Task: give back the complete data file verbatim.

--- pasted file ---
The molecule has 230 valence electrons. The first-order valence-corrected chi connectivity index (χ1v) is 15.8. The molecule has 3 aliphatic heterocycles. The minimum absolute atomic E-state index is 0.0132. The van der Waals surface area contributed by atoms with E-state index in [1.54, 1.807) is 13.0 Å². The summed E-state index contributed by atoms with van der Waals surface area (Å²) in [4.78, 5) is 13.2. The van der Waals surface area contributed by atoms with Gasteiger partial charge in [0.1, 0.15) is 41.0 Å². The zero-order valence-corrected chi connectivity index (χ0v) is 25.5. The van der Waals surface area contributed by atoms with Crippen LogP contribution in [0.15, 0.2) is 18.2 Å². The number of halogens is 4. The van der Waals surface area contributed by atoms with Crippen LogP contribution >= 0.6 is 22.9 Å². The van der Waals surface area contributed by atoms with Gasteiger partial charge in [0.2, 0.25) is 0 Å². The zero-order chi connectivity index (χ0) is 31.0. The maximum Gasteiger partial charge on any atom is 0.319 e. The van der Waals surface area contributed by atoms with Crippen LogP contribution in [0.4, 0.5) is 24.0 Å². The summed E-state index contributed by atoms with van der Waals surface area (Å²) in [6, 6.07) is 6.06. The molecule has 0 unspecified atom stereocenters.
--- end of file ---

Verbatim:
The molecule has 230 valence electrons. The first-order valence-corrected chi connectivity index (χ1v) is 15.8. The molecule has 3 aliphatic heterocycles. The minimum absolute atomic E-state index is 0.0132. The van der Waals surface area contributed by atoms with E-state index in [1.54, 1.807) is 13.0 Å². The summed E-state index contributed by atoms with van der Waals surface area (Å²) in [4.78, 5) is 13.2. The van der Waals surface area contributed by atoms with Gasteiger partial charge in [0.1, 0.15) is 41.0 Å². The zero-order valence-corrected chi connectivity index (χ0v) is 25.5. The van der Waals surface area contributed by atoms with Crippen LogP contribution in [0.15, 0.2) is 18.2 Å². The number of halogens is 4. The van der Waals surface area contributed by atoms with Crippen LogP contribution >= 0.6 is 22.9 Å². The van der Waals surface area contributed by atoms with Gasteiger partial charge in [0.2, 0.25) is 0 Å². The zero-order chi connectivity index (χ0) is 31.0. The maximum Gasteiger partial charge on any atom is 0.319 e. The van der Waals surface area contributed by atoms with Crippen LogP contribution in [0.4, 0.5) is 24.0 Å². The summed E-state index contributed by atoms with van der Waals surface area (Å²) in [6, 6.07) is 6.06. The molecule has 0 unspecified atom stereocenters.